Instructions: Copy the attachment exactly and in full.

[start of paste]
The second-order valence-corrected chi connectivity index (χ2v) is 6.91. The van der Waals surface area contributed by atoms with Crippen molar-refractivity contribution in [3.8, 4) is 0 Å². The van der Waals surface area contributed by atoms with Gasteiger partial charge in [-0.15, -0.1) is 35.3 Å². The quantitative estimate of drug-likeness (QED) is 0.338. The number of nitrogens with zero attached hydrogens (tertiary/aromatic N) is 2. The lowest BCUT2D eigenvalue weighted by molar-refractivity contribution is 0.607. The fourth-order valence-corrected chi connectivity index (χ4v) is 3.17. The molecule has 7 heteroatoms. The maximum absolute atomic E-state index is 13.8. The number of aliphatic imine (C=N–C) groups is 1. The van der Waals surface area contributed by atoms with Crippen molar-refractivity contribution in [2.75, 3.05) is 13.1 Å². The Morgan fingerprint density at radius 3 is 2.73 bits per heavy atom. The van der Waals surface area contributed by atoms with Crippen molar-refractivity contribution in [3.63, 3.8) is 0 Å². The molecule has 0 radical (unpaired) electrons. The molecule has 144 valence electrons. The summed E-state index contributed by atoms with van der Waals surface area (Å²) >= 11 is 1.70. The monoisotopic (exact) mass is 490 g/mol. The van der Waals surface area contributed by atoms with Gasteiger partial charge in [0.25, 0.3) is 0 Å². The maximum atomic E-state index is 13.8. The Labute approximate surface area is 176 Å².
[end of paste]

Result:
The second-order valence-corrected chi connectivity index (χ2v) is 6.91. The van der Waals surface area contributed by atoms with Crippen molar-refractivity contribution in [3.8, 4) is 0 Å². The van der Waals surface area contributed by atoms with Gasteiger partial charge in [-0.15, -0.1) is 35.3 Å². The quantitative estimate of drug-likeness (QED) is 0.338. The number of nitrogens with zero attached hydrogens (tertiary/aromatic N) is 2. The lowest BCUT2D eigenvalue weighted by molar-refractivity contribution is 0.607. The fourth-order valence-corrected chi connectivity index (χ4v) is 3.17. The molecule has 7 heteroatoms. The maximum absolute atomic E-state index is 13.8. The number of aliphatic imine (C=N–C) groups is 1. The van der Waals surface area contributed by atoms with Crippen molar-refractivity contribution in [2.75, 3.05) is 13.1 Å². The Morgan fingerprint density at radius 3 is 2.73 bits per heavy atom. The van der Waals surface area contributed by atoms with Crippen molar-refractivity contribution in [3.63, 3.8) is 0 Å². The molecule has 0 radical (unpaired) electrons. The molecule has 144 valence electrons. The summed E-state index contributed by atoms with van der Waals surface area (Å²) >= 11 is 1.70. The monoisotopic (exact) mass is 490 g/mol. The van der Waals surface area contributed by atoms with Gasteiger partial charge in [0.25, 0.3) is 0 Å². The maximum atomic E-state index is 13.8. The Labute approximate surface area is 176 Å².